This is is the Writers Bloc Guide to winning the Man Booker, the greatest literary prize in the world.
The Man Booker Prize is the most prestigious English-language prize for literature in the world. The winner receives £50,000 as well as the £2,500 awarded to each of the shortlisted authors. Both the winner and those on the shortlist are guaranteed a worldwide readership plus the added bonus of a massive increase in book sales around the world.
In a landscape where winning prizes is one of the few ways to survive as an author, the Man Booker is the one to win.
Some tech wizards have used their dark arts and this interactive tool commissioned by FlipSnack to crunch the data of all previous Booker Winners. So according to their research, this is how you win:
Almost twice as many men as women have won the Man Booker Prize (33 men to 17 women). The first woman to win the prize was Bernice Rubens,in 1970 in the second year of the competition. 2013 was the first year since the long list started being publically released in 2001 that women outnumbered men.
Write about Males:
Of the winning novels, the protagonist has been male 84% of the time, and 66% of the winners have been written in the third person.
Over half the winners have been British, a fact that isn’t surprising, as up until 2014 only authors from the British Commonwealth countries could be included.
Compared to England, authors from Wales, Scotland and Northern Ireland are very much under-represented. There has only been one winning author from Scotland and one from Wales, for example.
It doesn’t hurt to set the book in the UK, Ireland or the old British dominion either, with (22 out of 50 previous winners being set in the UK, and 8 in India). The past is also a popular setting, with historical fiction making up 48% of winners.
Be of middle age, and write books of middling length and middling popularity:
The average age of a booker winner is 49. The youngest ever winner was Eleanor Catton, who was 28 when The Luminaries took the prize, and the oldest was William Golding, who’s Rites of Passage won when he was 69.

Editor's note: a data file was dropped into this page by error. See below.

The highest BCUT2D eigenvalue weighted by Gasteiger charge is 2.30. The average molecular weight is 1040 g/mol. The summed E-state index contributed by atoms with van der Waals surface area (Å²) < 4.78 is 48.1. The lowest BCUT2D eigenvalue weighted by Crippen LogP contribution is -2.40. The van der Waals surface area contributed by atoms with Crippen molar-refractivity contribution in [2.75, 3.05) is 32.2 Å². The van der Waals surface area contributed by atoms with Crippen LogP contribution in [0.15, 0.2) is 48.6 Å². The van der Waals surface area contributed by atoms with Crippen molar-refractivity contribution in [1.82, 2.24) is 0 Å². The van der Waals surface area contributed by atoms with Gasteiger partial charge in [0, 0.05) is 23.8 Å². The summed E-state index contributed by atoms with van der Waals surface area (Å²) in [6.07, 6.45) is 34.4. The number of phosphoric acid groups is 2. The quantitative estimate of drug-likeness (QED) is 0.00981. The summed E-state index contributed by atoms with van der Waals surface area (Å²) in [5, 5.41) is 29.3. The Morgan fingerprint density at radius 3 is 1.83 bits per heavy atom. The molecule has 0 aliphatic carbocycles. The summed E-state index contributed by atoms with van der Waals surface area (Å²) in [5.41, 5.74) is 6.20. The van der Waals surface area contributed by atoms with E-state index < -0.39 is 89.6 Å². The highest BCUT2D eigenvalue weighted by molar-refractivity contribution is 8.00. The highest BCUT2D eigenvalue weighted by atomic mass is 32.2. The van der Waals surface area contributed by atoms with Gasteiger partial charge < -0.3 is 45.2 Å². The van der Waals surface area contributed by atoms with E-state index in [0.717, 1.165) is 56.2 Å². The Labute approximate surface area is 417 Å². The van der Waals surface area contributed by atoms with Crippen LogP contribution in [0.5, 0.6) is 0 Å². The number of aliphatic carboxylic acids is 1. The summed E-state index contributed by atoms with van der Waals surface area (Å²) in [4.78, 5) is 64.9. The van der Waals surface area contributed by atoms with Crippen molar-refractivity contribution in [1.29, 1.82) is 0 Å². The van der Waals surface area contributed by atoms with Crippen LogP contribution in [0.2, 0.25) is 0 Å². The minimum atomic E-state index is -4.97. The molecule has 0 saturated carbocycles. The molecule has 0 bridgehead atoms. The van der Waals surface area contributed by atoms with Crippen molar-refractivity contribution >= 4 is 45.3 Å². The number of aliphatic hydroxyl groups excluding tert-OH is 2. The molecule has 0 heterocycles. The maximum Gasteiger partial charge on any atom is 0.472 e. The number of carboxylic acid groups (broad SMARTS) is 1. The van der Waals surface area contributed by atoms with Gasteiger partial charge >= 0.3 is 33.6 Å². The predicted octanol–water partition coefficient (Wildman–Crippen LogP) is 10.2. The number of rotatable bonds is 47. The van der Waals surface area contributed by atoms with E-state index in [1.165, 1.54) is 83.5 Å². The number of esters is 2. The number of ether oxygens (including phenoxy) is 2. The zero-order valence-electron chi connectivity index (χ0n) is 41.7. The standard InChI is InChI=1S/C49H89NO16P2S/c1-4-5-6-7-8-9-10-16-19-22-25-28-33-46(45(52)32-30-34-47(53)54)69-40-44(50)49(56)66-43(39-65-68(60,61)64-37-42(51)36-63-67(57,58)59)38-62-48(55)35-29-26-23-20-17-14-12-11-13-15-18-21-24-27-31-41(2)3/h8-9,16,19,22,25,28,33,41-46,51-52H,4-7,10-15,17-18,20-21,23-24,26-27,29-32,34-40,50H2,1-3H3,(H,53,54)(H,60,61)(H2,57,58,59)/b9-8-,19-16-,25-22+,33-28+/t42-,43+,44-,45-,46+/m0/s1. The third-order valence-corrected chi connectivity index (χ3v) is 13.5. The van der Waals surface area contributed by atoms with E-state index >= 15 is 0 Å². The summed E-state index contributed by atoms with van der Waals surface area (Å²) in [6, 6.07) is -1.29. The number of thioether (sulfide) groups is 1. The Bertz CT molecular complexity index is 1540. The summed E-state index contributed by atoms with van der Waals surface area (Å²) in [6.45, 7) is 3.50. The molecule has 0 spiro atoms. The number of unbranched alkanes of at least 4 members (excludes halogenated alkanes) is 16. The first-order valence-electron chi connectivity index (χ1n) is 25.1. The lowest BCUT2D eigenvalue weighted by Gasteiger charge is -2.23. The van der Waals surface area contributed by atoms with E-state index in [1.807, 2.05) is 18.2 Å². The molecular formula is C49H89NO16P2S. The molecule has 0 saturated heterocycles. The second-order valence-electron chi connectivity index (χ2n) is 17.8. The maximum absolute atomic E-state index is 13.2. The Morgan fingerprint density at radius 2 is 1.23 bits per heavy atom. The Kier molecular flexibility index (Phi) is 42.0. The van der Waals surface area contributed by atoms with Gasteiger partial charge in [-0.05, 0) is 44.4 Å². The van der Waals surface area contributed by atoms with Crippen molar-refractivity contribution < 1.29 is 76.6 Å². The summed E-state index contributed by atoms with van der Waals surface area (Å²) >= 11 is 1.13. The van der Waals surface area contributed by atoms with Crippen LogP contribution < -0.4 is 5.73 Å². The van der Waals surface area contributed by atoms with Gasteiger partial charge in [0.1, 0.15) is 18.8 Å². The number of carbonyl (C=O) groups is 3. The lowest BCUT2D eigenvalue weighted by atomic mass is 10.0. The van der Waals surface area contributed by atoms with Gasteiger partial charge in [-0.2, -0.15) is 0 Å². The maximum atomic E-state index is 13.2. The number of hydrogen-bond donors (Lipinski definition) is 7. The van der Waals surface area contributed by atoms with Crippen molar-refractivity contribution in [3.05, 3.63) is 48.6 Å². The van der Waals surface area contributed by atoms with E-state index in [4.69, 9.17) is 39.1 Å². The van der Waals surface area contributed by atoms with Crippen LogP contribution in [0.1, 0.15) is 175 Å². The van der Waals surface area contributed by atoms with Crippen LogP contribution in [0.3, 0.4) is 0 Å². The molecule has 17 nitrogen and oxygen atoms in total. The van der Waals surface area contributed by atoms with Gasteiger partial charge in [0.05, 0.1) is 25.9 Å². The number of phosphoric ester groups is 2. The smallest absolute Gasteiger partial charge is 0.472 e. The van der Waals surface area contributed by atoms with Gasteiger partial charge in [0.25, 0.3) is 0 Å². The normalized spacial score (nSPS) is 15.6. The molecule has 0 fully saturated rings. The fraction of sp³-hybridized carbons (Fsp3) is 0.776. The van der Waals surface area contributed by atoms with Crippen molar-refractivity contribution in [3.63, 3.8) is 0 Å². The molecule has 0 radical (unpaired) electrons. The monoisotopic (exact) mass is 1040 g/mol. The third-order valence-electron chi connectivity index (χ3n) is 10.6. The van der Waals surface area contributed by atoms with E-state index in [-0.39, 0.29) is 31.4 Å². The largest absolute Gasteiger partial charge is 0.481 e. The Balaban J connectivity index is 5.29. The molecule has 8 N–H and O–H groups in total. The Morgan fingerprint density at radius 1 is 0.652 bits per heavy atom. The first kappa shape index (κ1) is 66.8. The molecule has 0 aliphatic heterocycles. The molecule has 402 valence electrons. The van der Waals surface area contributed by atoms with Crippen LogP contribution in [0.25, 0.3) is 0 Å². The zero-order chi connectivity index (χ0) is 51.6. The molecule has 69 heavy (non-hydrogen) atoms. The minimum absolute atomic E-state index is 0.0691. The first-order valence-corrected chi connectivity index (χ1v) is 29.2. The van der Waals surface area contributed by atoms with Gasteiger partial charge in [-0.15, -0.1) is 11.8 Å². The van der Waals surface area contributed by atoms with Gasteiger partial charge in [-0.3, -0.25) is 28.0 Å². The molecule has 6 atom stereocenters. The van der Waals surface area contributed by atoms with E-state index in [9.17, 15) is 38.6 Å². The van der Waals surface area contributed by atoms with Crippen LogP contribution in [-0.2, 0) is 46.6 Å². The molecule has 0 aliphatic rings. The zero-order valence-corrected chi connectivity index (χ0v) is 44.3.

The mean length of winning titles is a healthy but un-hefty 370 pages and, the average Goodreads rating is 3.7, meaning that the favourite isn’t always the one that takes it out.
When you crunch the numbers it looks like this:
So the typical Man Booker Prize Winner to date is:
Male. British and middle-aged, while the typical winning novel is about a man, written in the third person and just under 400 pages long.
This year might be different, however. The shortlist has just been announced and the finalists are a little more cosmopolitan this time around, split evenly between two British, two Canadian, and two US writers.
The subjects are diverse as well, running from satire to hyper-drama and from murders in 19th century Scotland to classical music in Revolutionary China to Deborah Levy’s tale of female rage, sexuality and motherhood.
• The Sellout by Paul Beatty
• Hot Milk by Deborah Levy
• His Bloody Project by Graeme Macrae Burnet
• Eileen by Ottessa Moshfegh
• All That Man Is by David Szalay
• Do Not Say We Have Nothing by Madeleine Thien
If the data set holds true, one of these books will be the clear winner, but who knows who will win in this epic and thrilling battle between literature and math? Do you? Do you have a favourite to win the Man Booker? Let us know in the comments section below!
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